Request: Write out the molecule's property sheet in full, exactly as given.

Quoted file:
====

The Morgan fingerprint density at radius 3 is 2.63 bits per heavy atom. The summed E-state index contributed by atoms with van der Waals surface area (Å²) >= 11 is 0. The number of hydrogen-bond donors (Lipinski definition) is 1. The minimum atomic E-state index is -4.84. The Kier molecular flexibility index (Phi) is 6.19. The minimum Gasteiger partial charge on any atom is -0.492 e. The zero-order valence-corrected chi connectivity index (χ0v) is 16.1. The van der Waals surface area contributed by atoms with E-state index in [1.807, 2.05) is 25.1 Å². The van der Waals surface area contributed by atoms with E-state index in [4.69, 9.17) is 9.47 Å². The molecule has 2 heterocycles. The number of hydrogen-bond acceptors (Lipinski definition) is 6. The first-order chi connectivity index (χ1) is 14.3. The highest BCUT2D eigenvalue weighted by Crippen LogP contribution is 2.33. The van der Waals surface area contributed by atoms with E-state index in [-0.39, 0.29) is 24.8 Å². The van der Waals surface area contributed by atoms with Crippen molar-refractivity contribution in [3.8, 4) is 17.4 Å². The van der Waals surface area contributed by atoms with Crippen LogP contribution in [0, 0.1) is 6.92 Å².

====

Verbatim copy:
The Morgan fingerprint density at radius 3 is 2.63 bits per heavy atom. The summed E-state index contributed by atoms with van der Waals surface area (Å²) >= 11 is 0. The number of hydrogen-bond donors (Lipinski definition) is 1. The minimum atomic E-state index is -4.84. The Kier molecular flexibility index (Phi) is 6.19. The minimum Gasteiger partial charge on any atom is -0.492 e. The zero-order valence-corrected chi connectivity index (χ0v) is 16.1. The van der Waals surface area contributed by atoms with E-state index in [1.807, 2.05) is 25.1 Å². The van der Waals surface area contributed by atoms with E-state index in [4.69, 9.17) is 9.47 Å². The molecule has 2 heterocycles. The number of hydrogen-bond acceptors (Lipinski definition) is 6. The first-order chi connectivity index (χ1) is 14.3. The highest BCUT2D eigenvalue weighted by Crippen LogP contribution is 2.33. The van der Waals surface area contributed by atoms with E-state index in [-0.39, 0.29) is 24.8 Å². The van der Waals surface area contributed by atoms with Crippen molar-refractivity contribution in [3.8, 4) is 17.4 Å². The van der Waals surface area contributed by atoms with Crippen LogP contribution in [0, 0.1) is 6.92 Å².